Thanks. Was waiting for someone to explain that better then I could.

My brother was a serious alcoholic. He's very fortunate certain circumstances fell in his favor and not the other way.

He went through the program and "graduated" out when he was ready. He has remained sober for 20 years.



posted on Sep, 17 2015 @ 01:22 PM
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a reply to: Lilroanie

Maybe you can link those Wiccan AA meetings in Malibu. What we have to look them up out here is this.
AA Meetings in Malibu

As you will notice, there are 24 AA meetings per week in Malibu. 13 in Christian Churches, and 11 elsewhere. I've never been to one in a Church but have been to them elsewhere. The elsewheres were highly religious. The whole AA program is a religious program. It is about pushing you to use God as your means of recovery. It is blatantly stated in the 12 Steps.

This subject is not cut and dry neither. The The U.S. 9th Circuit of Appeals ruled that it is in violation of the 1st Amendment clause to force someone to go there. More people are forced in CA to go to these meetings than any 2 bit religious family counselor.



posted on Sep, 17 2015 @ 01:25 PM
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a reply to: Benevolent Heretic


Holly Salzman went to a New Mexico District court for help co-parenting her children with her ex-husband.


Maybe I misread that, to me it reads she asked for help co-parenting?

Also just fyi to BH and Annee, I'm a self admitted hypocrite. People now adays disgust me so much I kinda hate too much
I still only identify people as human but they can be A*****e humans, Di****d humans, Evil humans etc etc lol. So I guess I still label according to behavior instead of color, religion or whatever... sigh, I'm trying :/

If you intentionally hurt, you're evil, if you do your best to be a helpful, kind person (I have trouble with this because of the above mentioned A*****e humans lol) you are on the road to good. I don't need anyone other than myself to tell me that. Being a good person is pretty easy to understand until you involve personalities into it then it gets all mucked up.

Also Annee you never 'recover' or graduate you are an addict etc for the rest of your life. Any addict who calls themselves 'recovered' not 'recovering' is a 'dry addict' I mentioned above. Even if you never go to another meeting if you don't change your thinking in regards to coping mechanisms you just shift from drugs or alcohol to some other 'addiction' be it bible thumping or atheism or working out, seriously it can be anything you do to excess.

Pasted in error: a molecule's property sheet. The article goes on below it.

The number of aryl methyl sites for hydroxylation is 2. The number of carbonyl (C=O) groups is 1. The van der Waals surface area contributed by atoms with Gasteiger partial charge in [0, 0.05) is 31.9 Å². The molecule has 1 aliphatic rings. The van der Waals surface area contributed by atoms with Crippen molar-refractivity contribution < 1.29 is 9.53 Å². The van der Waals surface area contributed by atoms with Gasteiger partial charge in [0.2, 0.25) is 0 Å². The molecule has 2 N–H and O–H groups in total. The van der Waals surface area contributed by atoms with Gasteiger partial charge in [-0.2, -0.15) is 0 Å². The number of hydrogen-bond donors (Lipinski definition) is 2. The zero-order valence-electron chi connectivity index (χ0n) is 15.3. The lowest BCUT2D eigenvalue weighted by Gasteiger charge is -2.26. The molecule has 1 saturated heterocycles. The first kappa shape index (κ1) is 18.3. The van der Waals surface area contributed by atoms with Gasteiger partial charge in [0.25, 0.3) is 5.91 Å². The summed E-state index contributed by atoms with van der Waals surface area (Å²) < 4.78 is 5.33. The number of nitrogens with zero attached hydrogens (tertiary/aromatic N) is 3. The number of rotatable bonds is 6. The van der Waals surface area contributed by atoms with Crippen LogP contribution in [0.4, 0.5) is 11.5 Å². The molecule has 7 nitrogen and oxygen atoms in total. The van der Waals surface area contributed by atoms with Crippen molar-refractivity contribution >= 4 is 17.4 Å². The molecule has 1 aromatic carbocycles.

Off to work! Have a nice day all!

Lil



posted on Sep, 17 2015 @ 01:31 PM
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a reply to: Annee

Hopefully he never goes back to let them know he graduated out. AA is a highly religious organization which uses fear to coerce its members to stay. They have a saying for anyone who thinks they may just graduate out. It goes a little something like this:" The only alternative to AA is jails, institutions, or death".



posted on Sep, 17 2015 @ 01:37 PM
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a reply to: harvestdog

If you read my post I said 30+ years ago, I have no clue if they are still around or available through any official AA website
. I also said it may very well be more religious as an organization now. But I have no doubt people who want to get well and not mess with religion can find meetings maybe unassociated with AA to go to. The 12 step program in itself is a valuable tool to recovery. But like any tool it can be misused and that is up to the user to make sure they get the right help. Ya know?

Lil (Now seriously off to work or I'll be late lol)



posted on Sep, 17 2015 @ 01:47 PM
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a reply to: Lilroanie

This debate centers on Separation of Church and State. I pointed out how many Californians are mandated to go through AA by the court for DUI/ Wet Reckless/ etc. Have a nice day at work.



posted on Sep, 17 2015 @ 02:14 PM
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originally posted by: Lilroanie
Quick note to the AA thing. 30+ years ago, here was the thinking I got from it when I attended meetings with a friend to support her and ended up realizing I was REALLY close to going down "That road" and stuck around for 5 years. Alcoholics/addicts are weak willed. They have no strength inside them to either A) stop after a drink or 2 like a normal person or B) are unable to say no in the first place to whatever they are addicted to.